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API Publ 1673:2009 pdf download

API Publ 1673:2009 pdf download.Compilation of Air Emission Estimating Methods for
Petroleum Distribution and Dispensing Facilities. Filling a UST
When a UST is filled, the incoming liquid displaces vapors in the tank. In balanced filling, the vapors are routed to the tank truck, and the only emissions are from any collection losses as the vapors go to the tank truck. Thus, for balanced submerged fill, the AP-42 emission rate is relatively low (40 mgIL). Although the emission rate might be expected to be a function of the leak tightness of the tank truck, AP-42 does not provide factors to make this distinction.
For filling operations that do not use vapor balancing, the vapors in the UST are vented to the atmosphere. Breathing
Breathing losses from USTs are caused by vapor expansion due to diurnal heating, just as for aboveground storage tanks. However, underground tanks experience less daily temperature variation than aboveground tanks. UST breathing losses may be further reduced by equipping the vent pipe with a pressure/vacuum valve (vent valve). EPA does not distinguish between controlled and uncontrolled breathing losses for USTs, but emission factors for controlled scenarios are available from CARB.
Some dispensing facilities use aboveground storage tanks, for which breathing losses can be estimated using the same method as for aboveground storage tanks at distribution facilities [see standing storage loss for fixed-roof tanks in 3.1.2.la)].
3.2.3 Vehicle Refueling
Vehicle refueling emissions include vapor displacement and spillage. EPA’s EIIP Volume Ill, Chapter 11, “Gasoline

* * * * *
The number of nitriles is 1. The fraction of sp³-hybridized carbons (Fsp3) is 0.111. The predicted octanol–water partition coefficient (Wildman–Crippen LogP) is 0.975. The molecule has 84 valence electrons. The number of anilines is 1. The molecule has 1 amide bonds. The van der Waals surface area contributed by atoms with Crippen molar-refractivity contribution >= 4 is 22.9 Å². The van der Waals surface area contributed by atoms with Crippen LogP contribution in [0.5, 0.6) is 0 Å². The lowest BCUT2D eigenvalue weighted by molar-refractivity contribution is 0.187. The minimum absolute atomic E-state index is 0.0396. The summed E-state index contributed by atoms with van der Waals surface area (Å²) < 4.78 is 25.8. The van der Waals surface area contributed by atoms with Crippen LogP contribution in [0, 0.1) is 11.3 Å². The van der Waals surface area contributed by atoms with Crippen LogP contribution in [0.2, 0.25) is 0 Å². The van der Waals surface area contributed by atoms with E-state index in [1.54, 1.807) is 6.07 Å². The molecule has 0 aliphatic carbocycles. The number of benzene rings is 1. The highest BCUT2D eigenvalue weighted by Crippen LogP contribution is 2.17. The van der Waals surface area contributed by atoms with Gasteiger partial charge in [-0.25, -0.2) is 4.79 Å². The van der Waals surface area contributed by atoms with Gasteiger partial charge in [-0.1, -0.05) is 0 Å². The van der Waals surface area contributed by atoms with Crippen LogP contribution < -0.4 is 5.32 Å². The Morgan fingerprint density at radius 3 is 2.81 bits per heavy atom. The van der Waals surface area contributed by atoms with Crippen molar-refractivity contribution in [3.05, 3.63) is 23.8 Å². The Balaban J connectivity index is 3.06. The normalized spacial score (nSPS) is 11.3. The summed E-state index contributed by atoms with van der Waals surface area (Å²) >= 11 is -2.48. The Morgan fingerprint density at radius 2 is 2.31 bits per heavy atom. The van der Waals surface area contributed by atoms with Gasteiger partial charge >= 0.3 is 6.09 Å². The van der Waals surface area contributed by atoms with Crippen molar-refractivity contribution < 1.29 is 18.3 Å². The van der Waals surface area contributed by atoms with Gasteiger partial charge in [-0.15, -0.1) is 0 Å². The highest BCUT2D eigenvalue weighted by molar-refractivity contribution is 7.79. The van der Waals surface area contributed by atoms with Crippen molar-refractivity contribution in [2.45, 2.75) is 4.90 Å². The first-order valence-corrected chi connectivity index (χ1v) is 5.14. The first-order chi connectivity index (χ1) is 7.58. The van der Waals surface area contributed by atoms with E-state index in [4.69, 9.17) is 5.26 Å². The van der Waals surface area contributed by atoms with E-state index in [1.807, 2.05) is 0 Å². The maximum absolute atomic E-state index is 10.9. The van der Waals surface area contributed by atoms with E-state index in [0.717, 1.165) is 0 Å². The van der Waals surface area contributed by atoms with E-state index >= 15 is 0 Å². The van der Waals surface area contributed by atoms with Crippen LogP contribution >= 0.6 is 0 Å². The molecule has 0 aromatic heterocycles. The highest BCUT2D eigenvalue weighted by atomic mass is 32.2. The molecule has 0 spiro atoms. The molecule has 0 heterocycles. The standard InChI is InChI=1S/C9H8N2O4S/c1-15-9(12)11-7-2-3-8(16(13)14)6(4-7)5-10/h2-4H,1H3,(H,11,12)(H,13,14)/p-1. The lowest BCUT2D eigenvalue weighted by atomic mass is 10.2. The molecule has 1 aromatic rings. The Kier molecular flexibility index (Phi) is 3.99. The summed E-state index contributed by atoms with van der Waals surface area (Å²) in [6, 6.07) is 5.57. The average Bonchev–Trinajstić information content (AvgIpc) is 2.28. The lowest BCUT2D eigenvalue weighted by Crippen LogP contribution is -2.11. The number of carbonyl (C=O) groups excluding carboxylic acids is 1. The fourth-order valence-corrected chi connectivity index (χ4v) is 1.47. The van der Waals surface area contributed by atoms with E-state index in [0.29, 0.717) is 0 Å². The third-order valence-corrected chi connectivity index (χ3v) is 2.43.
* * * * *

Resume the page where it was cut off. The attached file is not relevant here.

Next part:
Marketing [26],” Section 3.1.1, recommends that the MOBILE model be used to estimate vehicle refueling emissions.
Onboard refueling vapor recovery (ORVR) is increasingly used to reduce emissions and ORVR use is accounted for
in the MOBILE model.
Information on estimating emissions that occur during vehicle refueling at dispensing facilities can be found in the following.
a) EPA’s MOBILE software. EPA’s EIIP Volume Ill, Chapter 11, Section 3.1.1 states:
“… MOBILE makes use of improved predictive equations to calculate refueling emission factors, including sensitivity to temperature and Reid vapor pressure (RVP), and these have not yet been incorporated into published AP-42 factors for refueling. Additionally, the user may provide information on local Stage II emission controls to develop an emission factor for controlled emissions.”
c)CARB Emission lnventory Factors,Section 4.10,”Gasoline Dispensing Facilities,” May 1999, provides loading,
breathing, vehicle refueling, and spillage emission factors for uncontrolled and controlled scenarios at gasolinedispensing facilities.
d)AP-42,Section provides emission factors for controlled and uncontrolled vehicle refueling and for spillage.Refueling emissions may be controlled by a balance system or a vacuum-assist system. The balance system relieson the pressure created by the fuel entering the vehicle’s tank to force the vapors through the hose and into thedispensing facility’s storage tank. A vacuum-assist system uses a vacuum to pull the vapors from the vehicle’s tankand move them to the storage tank.
Spillage includes the following.
a) Spitback, which occurs when the vehicle’s tank is filled at a faster rate than vapors can escape from the tank.Federal rules limit spitback to 1 gm per vehicle refueling,which is equivalent to 26 mg/L assuming 10 gal pervehicle refueling.
b)Overfills, which can occur when the nozzle shut-off mechanism fails or the operator overrides it.c) Post-fill drips from nozzles.
Spillage was estimated in several studies noted in the EPA Technical Guidance document, including APl 4498 (28)These studies measured spills for both uncontrolled and controlled vehicle refueling.
A summary of emission factors for vehicle refueling and spillage is presented in Table 11.A more reliable estimate ofemissions would be obtained by using EPA’s MOBILE software, which does account for ORVR controls.


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